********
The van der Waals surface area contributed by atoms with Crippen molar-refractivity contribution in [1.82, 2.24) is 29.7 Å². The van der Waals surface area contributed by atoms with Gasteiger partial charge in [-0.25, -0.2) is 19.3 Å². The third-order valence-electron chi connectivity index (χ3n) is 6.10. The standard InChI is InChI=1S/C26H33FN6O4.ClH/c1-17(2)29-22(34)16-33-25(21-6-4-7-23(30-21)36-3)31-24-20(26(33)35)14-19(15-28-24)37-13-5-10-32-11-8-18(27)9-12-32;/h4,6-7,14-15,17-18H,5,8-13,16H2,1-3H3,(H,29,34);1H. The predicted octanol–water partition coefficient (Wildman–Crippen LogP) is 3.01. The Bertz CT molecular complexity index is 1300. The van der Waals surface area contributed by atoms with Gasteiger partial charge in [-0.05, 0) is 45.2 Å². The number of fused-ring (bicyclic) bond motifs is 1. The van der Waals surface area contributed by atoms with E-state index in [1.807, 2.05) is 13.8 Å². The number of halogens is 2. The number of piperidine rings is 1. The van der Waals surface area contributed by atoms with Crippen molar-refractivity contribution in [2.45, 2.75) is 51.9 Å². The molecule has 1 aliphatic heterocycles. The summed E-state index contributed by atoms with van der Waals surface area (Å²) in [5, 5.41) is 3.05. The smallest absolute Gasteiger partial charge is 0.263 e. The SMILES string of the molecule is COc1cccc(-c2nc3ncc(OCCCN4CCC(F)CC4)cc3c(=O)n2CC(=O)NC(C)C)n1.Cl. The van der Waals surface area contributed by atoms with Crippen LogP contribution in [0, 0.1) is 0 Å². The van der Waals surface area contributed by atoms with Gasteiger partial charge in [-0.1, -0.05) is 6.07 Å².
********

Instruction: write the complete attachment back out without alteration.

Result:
The van der Waals surface area contributed by atoms with Crippen molar-refractivity contribution in [1.82, 2.24) is 29.7 Å². The van der Waals surface area contributed by atoms with Gasteiger partial charge in [-0.25, -0.2) is 19.3 Å². The third-order valence-electron chi connectivity index (χ3n) is 6.10. The standard InChI is InChI=1S/C26H33FN6O4.ClH/c1-17(2)29-22(34)16-33-25(21-6-4-7-23(30-21)36-3)31-24-20(26(33)35)14-19(15-28-24)37-13-5-10-32-11-8-18(27)9-12-32;/h4,6-7,14-15,17-18H,5,8-13,16H2,1-3H3,(H,29,34);1H. The predicted octanol–water partition coefficient (Wildman–Crippen LogP) is 3.01. The Bertz CT molecular complexity index is 1300. The van der Waals surface area contributed by atoms with Gasteiger partial charge in [-0.05, 0) is 45.2 Å². The number of fused-ring (bicyclic) bond motifs is 1. The van der Waals surface area contributed by atoms with E-state index in [1.807, 2.05) is 13.8 Å². The number of halogens is 2. The number of piperidine rings is 1. The van der Waals surface area contributed by atoms with Crippen molar-refractivity contribution in [2.45, 2.75) is 51.9 Å². The molecule has 1 aliphatic heterocycles. The summed E-state index contributed by atoms with van der Waals surface area (Å²) in [5, 5.41) is 3.05. The smallest absolute Gasteiger partial charge is 0.263 e. The SMILES string of the molecule is COc1cccc(-c2nc3ncc(OCCCN4CCC(F)CC4)cc3c(=O)n2CC(=O)NC(C)C)n1.Cl. The van der Waals surface area contributed by atoms with Crippen LogP contribution in [0, 0.1) is 0 Å². The van der Waals surface area contributed by atoms with Gasteiger partial charge in [-0.1, -0.05) is 6.07 Å².